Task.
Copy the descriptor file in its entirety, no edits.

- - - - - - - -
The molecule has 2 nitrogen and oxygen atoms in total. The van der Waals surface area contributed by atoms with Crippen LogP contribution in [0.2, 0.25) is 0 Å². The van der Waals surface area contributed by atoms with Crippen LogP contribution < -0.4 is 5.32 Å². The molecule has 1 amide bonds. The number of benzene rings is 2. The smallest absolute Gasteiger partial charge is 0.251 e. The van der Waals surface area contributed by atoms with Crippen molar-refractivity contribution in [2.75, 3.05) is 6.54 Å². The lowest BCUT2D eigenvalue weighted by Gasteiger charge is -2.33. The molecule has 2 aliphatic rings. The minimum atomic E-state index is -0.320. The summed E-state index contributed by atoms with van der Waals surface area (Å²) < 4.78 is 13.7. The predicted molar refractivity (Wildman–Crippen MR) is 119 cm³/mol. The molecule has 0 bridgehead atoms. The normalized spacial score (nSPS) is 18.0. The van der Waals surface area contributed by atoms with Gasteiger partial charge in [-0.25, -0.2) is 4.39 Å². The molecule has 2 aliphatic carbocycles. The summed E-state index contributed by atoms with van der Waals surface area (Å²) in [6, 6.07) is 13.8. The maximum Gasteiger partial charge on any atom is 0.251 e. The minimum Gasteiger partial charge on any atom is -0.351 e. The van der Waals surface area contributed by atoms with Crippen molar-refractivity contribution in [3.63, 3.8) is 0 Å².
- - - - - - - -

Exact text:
The molecule has 2 nitrogen and oxygen atoms in total. The van der Waals surface area contributed by atoms with Crippen LogP contribution in [0.2, 0.25) is 0 Å². The van der Waals surface area contributed by atoms with Crippen LogP contribution < -0.4 is 5.32 Å². The molecule has 1 amide bonds. The number of benzene rings is 2. The smallest absolute Gasteiger partial charge is 0.251 e. The van der Waals surface area contributed by atoms with Crippen molar-refractivity contribution in [2.75, 3.05) is 6.54 Å². The lowest BCUT2D eigenvalue weighted by Gasteiger charge is -2.33. The molecule has 2 aliphatic rings. The minimum atomic E-state index is -0.320. The summed E-state index contributed by atoms with van der Waals surface area (Å²) < 4.78 is 13.7. The predicted molar refractivity (Wildman–Crippen MR) is 119 cm³/mol. The molecule has 0 bridgehead atoms. The normalized spacial score (nSPS) is 18.0. The van der Waals surface area contributed by atoms with Gasteiger partial charge in [-0.25, -0.2) is 4.39 Å². The molecule has 2 aliphatic carbocycles. The summed E-state index contributed by atoms with van der Waals surface area (Å²) in [6, 6.07) is 13.8. The maximum Gasteiger partial charge on any atom is 0.251 e. The minimum Gasteiger partial charge on any atom is -0.351 e. The van der Waals surface area contributed by atoms with Crippen molar-refractivity contribution in [3.63, 3.8) is 0 Å².